How was Joseph able to forgive and reconcile with his brothers who had done so much evil against him? What helped Joseph not retaliate or respond in an ungodly way? Joesph recognized that the evil done against him was used by God to accomplish good. Friends, we are able to forgive someone who has done wrong to us because we know the great power of God to accomplish good through our suffering and through our hurt. This is why James can tell us to count it all joy when we encounter various trials. Good is being accomplished by what we are enduring which frees us to be forgiving. The apostle Paul presents this very idea to Philemon. God has done something great with the pain experienced and the loss suffered. Onesimus is now a brother in Christ and has been serving Paul. God is working in the matter and is accomplishing his purposes.
Receive Him (17-20)
Notice that the apostle Paul continues this teaching about reconciliation. Listen to verse 17. “Receive him and you would receive me.” How does it sound like Philemon would receive Paul? They sound like they are great friends. Paul calls Philemon a beloved fellow worker (1). In verse 17 Paul speaks of Philemon has his partner. In verse 22 Paul states that he is hoping to come stay with him in his house. Now Philemon, receive Onesimus as you would receive me. Even though Onesimus has caused you harm, he is to receive him as if he were receiving Paul himself. This teaches us what forgiveness and reconciliation look like. You will receive the person back to you like you were receiving Christ himself or an apostle of our Lord Jesus. Forgiveness is not merely a lack of retaliation. Forgiveness is about restoration. Forgiveness is about how we receive each other and have relationships with each other. Please think about the fact that this is the way God receives us when we are forgiven. Forgiveness does not merely mean that God will not execute wrath on us for what we have done. Forgiveness also means that we are fully restored into relationship with God. Forgiveness means that we are reconciled to our God. Forgiveness without reconciliation is not forgiveness at all. I love the way that Paul gives Philemon this picture. Receive him as you would receive me because that is what Christian love and forgiveness looks like.
Now one can imagine the potential inner turmoil Philemon might have, as we may have as well when it comes for forgiving our brother or sister in Christ. We might consider all the wrong that happened to us and all the suffering we endured. But listen to Paul’s response to this potential objection. “If he has wronged you at all, or owes you anything, charge that to my account.” Paul says that he will repay whatever the debt is. Philemon, you write down all the wrongs and debts that Onesimus has against you and you charge this to my account. I, Paul, will pay it. But this is not what Paul wants. Listen to the rest of what Paul says: “To say nothing of your owing me even your own self” (19). Paul does not want a list of wrongs but wants Philemon to realize how he owes his own life and also possess a great debt. Paul is telling Philemon to erase the account of wrongs and be willing to absorb the debt against him. The New Testament repeatedly uses this picture as how Christians respond to wrongs done against them. Paul wrote the Corinthian church and told them that love does not keep a record of wrongs (1 Corinthians 13:5). Paul also wrote in that same letter to those Christians who had wrongs against each other and were taking each other to court over those matters:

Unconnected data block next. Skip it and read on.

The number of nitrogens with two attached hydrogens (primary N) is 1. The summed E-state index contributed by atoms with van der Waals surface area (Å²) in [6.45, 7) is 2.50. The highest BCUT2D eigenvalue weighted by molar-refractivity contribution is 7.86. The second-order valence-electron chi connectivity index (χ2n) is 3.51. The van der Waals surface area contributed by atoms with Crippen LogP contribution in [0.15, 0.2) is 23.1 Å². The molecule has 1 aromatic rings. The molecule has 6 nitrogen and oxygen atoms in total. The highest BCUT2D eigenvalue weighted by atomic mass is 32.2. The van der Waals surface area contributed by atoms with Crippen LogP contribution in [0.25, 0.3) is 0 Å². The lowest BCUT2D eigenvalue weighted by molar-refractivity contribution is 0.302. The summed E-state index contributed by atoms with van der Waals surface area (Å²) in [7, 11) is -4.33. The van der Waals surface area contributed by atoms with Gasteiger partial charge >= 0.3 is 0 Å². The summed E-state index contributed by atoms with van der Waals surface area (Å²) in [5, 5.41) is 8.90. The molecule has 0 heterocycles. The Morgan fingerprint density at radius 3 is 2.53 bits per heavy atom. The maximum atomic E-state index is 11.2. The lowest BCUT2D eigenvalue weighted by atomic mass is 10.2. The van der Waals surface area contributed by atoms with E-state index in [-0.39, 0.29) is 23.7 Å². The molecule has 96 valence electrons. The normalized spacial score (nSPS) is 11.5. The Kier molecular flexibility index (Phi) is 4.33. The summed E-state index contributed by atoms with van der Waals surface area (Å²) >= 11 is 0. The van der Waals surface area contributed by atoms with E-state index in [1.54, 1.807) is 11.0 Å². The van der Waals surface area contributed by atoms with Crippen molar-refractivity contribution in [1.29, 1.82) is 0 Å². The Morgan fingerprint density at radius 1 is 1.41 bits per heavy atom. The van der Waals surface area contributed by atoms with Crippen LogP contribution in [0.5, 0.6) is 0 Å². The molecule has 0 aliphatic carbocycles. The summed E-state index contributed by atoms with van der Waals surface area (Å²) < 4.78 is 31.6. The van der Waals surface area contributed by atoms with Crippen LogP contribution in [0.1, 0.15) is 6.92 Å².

Why not rather suffer wrong? Why not rather be defrauded? But you yourselves wrong and defraud—even your own brothers! (1 Corinthians 6:7–8 ESV)
Just suffer the wrong! Why not be defrauded? This is your Christian brother or sister. You are acting wrong and defrauding rather than just suffering wrong. We forgive the record of wrongs that a Christian has committed against us because we certainly have a record of debts that others have against us, and, more importantly, we have a debt that cannot be paid to God. We owe our very lives to the Lord. How can we possibly withhold forgiveness when we have such a great debt forgiven by our God? We forgive others because God has forgiven us.
Going Above and Beyond (21)
Not only this, Paul knows that because Philemon is a lover of the Lord that he will go above and beyond what Paul is asking. This is to be our desire! We should not begrudgingly do the minimum for another. We should go above and beyond for our brother and sister in Christ who desires forgiveness.
Gracious Giving Oneself (22)
Going above and beyond is the giving even of ourselves. Notice that Paul does not say that he plans to come visit Philemon. Listen to how Paul says this in verse 22: “I will be graciously given to you.” Christians give themselves for each other. I give my life to you and you give your life to me. We adopt a whole new view of life and view of each other when we belong to Christ. Now we see each other as people who belong to Christ, partners of grace, family in Christ, which trumps all else. Family overlooks, forgives, and gives themselves to each other. We are family in Christ and we graciously give ourselves to one another.
The gospel takes our unworthiness and uselessness and makes us useful to the Lord. We are made useful by grace. The gospel radically transforms lives and radically alters our relationships with each other. We set aside our rights with each other and give ourselves to each other. We have been forgiven and received by God so that we can become useful again. We must forgive and receive one another, even if they have harmed us, so that they can be useful to the family of Christ again. Forgiveness is the opportunity for good to come from the evil that has happened previously.